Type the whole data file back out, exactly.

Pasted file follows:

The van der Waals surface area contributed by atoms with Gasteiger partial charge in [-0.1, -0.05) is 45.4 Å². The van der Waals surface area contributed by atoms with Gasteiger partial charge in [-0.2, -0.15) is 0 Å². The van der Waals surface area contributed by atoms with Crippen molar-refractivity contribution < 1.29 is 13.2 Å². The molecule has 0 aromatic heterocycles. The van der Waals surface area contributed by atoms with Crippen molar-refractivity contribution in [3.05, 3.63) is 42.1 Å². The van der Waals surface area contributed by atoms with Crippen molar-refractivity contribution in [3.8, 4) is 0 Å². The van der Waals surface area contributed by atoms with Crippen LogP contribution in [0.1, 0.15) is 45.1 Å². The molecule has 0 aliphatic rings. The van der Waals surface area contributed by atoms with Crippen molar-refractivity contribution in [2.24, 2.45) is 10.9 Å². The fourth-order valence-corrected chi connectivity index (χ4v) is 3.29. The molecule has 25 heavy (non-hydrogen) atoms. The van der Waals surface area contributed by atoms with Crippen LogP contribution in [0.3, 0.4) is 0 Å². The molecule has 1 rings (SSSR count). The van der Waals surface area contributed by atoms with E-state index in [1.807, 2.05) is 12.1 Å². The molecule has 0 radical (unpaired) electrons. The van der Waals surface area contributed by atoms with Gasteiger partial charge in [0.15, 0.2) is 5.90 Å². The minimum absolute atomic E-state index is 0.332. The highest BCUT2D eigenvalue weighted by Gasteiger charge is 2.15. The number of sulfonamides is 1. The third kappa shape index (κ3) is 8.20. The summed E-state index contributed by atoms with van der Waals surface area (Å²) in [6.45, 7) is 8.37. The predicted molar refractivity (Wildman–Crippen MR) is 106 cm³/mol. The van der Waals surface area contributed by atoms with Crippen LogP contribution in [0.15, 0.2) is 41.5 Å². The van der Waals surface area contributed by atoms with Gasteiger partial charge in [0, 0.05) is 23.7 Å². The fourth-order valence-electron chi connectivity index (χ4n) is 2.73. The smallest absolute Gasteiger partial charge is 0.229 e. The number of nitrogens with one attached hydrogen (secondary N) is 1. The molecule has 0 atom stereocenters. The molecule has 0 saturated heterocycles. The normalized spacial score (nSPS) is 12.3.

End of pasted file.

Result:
The van der Waals surface area contributed by atoms with Gasteiger partial charge in [-0.1, -0.05) is 45.4 Å². The van der Waals surface area contributed by atoms with Gasteiger partial charge in [-0.2, -0.15) is 0 Å². The van der Waals surface area contributed by atoms with Crippen molar-refractivity contribution < 1.29 is 13.2 Å². The molecule has 0 aromatic heterocycles. The van der Waals surface area contributed by atoms with Crippen molar-refractivity contribution in [3.05, 3.63) is 42.1 Å². The van der Waals surface area contributed by atoms with Crippen molar-refractivity contribution in [3.8, 4) is 0 Å². The van der Waals surface area contributed by atoms with Crippen LogP contribution in [0.1, 0.15) is 45.1 Å². The molecule has 0 aliphatic rings. The van der Waals surface area contributed by atoms with Crippen molar-refractivity contribution in [2.24, 2.45) is 10.9 Å². The fourth-order valence-corrected chi connectivity index (χ4v) is 3.29. The molecule has 25 heavy (non-hydrogen) atoms. The van der Waals surface area contributed by atoms with Crippen LogP contribution in [0.3, 0.4) is 0 Å². The molecule has 1 rings (SSSR count). The van der Waals surface area contributed by atoms with E-state index in [1.807, 2.05) is 12.1 Å². The molecule has 0 radical (unpaired) electrons. The van der Waals surface area contributed by atoms with Gasteiger partial charge in [0.15, 0.2) is 5.90 Å². The minimum absolute atomic E-state index is 0.332. The highest BCUT2D eigenvalue weighted by Gasteiger charge is 2.15. The number of sulfonamides is 1. The third kappa shape index (κ3) is 8.20. The summed E-state index contributed by atoms with van der Waals surface area (Å²) in [6.45, 7) is 8.37. The predicted molar refractivity (Wildman–Crippen MR) is 106 cm³/mol. The van der Waals surface area contributed by atoms with Crippen LogP contribution in [0.15, 0.2) is 41.5 Å². The van der Waals surface area contributed by atoms with Gasteiger partial charge in [0, 0.05) is 23.7 Å². The fourth-order valence-electron chi connectivity index (χ4n) is 2.73. The smallest absolute Gasteiger partial charge is 0.229 e. The number of nitrogens with one attached hydrogen (secondary N) is 1. The molecule has 0 atom stereocenters. The molecule has 0 saturated heterocycles. The normalized spacial score (nSPS) is 12.3.